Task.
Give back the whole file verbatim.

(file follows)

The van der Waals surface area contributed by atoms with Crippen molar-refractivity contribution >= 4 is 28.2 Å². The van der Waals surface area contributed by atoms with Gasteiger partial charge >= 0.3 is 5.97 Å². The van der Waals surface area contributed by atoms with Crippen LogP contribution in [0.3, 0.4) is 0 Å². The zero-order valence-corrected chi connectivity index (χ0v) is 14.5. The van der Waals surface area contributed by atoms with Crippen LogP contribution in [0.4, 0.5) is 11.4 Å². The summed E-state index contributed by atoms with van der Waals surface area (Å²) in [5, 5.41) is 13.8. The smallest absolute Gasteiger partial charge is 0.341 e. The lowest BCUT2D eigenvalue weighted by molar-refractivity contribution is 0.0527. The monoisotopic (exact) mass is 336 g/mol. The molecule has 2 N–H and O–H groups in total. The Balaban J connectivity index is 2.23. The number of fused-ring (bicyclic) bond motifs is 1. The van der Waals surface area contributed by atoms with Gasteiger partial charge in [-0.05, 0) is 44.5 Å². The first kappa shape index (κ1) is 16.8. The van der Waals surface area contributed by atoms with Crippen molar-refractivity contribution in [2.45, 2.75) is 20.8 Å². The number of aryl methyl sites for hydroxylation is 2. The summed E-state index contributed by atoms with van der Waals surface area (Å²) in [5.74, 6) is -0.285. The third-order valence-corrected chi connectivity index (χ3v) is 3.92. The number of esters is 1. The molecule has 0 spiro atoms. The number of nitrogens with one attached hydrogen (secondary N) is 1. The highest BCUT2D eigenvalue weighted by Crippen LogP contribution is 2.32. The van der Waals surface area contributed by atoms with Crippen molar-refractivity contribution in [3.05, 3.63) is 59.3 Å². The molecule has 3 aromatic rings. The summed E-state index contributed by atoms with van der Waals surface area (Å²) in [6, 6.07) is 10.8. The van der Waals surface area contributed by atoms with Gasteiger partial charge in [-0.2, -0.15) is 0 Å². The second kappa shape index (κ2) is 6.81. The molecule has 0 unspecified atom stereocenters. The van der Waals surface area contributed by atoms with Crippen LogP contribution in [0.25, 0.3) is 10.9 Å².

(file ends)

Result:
The van der Waals surface area contributed by atoms with Crippen molar-refractivity contribution >= 4 is 28.2 Å². The van der Waals surface area contributed by atoms with Gasteiger partial charge >= 0.3 is 5.97 Å². The van der Waals surface area contributed by atoms with Crippen LogP contribution in [0.3, 0.4) is 0 Å². The zero-order valence-corrected chi connectivity index (χ0v) is 14.5. The van der Waals surface area contributed by atoms with Crippen LogP contribution in [0.4, 0.5) is 11.4 Å². The summed E-state index contributed by atoms with van der Waals surface area (Å²) in [5, 5.41) is 13.8. The smallest absolute Gasteiger partial charge is 0.341 e. The lowest BCUT2D eigenvalue weighted by molar-refractivity contribution is 0.0527. The monoisotopic (exact) mass is 336 g/mol. The molecule has 2 N–H and O–H groups in total. The Balaban J connectivity index is 2.23. The number of fused-ring (bicyclic) bond motifs is 1. The van der Waals surface area contributed by atoms with Gasteiger partial charge in [-0.05, 0) is 44.5 Å². The first kappa shape index (κ1) is 16.8. The van der Waals surface area contributed by atoms with Crippen molar-refractivity contribution in [2.45, 2.75) is 20.8 Å². The number of aryl methyl sites for hydroxylation is 2. The summed E-state index contributed by atoms with van der Waals surface area (Å²) in [5.74, 6) is -0.285. The third-order valence-corrected chi connectivity index (χ3v) is 3.92. The number of esters is 1. The molecule has 0 spiro atoms. The number of nitrogens with one attached hydrogen (secondary N) is 1. The highest BCUT2D eigenvalue weighted by Crippen LogP contribution is 2.32. The van der Waals surface area contributed by atoms with Crippen molar-refractivity contribution in [3.05, 3.63) is 59.3 Å². The molecule has 3 aromatic rings. The summed E-state index contributed by atoms with van der Waals surface area (Å²) in [6, 6.07) is 10.8. The van der Waals surface area contributed by atoms with Gasteiger partial charge in [-0.2, -0.15) is 0 Å². The second kappa shape index (κ2) is 6.81. The molecule has 0 unspecified atom stereocenters. The van der Waals surface area contributed by atoms with Crippen LogP contribution in [0.25, 0.3) is 10.9 Å².